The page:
6 Koteshwor buildings ‘threat to air safety’Six residential houses adjacent to the southern boundary of Tribhuvan International Airport have been deemed to be too close to the airport for safety reasons
Six residential houses adjacent to the southern boundary of Tribhuvan International Airport have been deemed to be too close to the airport for safety reasons, while four others are found to be in critical zone, according to a report prepared by Kathmandu Metropolitan City.
A technical team under KMC engineer Bir Bahadur Khadka came to the finding after conducting an obstacle survey at Palpakpot, Koteshwor in KMC Ward No. 35, which lies on the southern end of the TIA.
Among the buildings in the area, west of Pespicola-Jadibuti road, six were found to be on obstacle limitation surface, an area beyond the aerodrome boundary that must be protected from obstacles for safe takeoff and landing of aircraft.
Likewise, four buildings were found to be on the critical zone, meaning that no
further physical structure
can be added to them. Rest of the buildings have been cleared by the Khadka-led committee.
Earlier, people living in the area had filed a complaint at parliamentary development committee after the Civil Aviation Authority of Nepal had decided to reacquire 149 ropanis of land eight years after the owners were permitted to build houses on their plots. Caan’s move was aimed at constructing drainage and extending airport perimeter for preventing construction of houses on the southern side of the airport for air safety.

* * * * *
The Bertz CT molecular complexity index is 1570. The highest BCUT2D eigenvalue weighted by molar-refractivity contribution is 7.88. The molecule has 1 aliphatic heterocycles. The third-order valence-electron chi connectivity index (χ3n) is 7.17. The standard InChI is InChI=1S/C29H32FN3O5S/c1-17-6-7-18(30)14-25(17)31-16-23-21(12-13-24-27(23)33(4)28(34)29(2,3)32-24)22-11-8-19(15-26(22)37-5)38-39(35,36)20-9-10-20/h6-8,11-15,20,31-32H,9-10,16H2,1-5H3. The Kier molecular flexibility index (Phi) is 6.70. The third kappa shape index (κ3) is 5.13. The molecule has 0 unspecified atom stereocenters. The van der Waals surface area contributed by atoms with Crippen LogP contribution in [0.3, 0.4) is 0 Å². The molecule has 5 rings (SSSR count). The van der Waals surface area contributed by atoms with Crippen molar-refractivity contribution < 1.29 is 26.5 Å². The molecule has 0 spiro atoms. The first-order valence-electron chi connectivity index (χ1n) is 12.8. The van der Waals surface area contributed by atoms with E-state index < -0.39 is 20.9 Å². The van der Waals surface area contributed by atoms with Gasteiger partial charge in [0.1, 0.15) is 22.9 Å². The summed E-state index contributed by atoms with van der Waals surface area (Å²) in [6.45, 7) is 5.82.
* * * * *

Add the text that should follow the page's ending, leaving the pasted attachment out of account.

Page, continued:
The KMC has not yet officially decided the fate of the buildings that have found to be threatening air safety, but sources say they will most likely be demolished.
The process of land acquisition in the area started in 1979 and locals had been forbidden to build houses there for more than 25 years, envisaging that more land would be required for the airport. However, locals started building structures after the government dropped the plan through a Cabinet decision in 2007.
The tendency to build houses, violating safety perimeters set by authorities is common in Kathmandu. According to KMC Chief Executive Officer Rudra Singh Tamang, most of the homeowners get their building blueprint designed as per the building laws and get them approved first, but add on to the structure later. He also said that homeowners do not come to receive house completion certificates—proof that the said building is built as per the approved design.
Findings is based on an obstacle survey by KMC team led by engineer
Bir Bahadur Khadka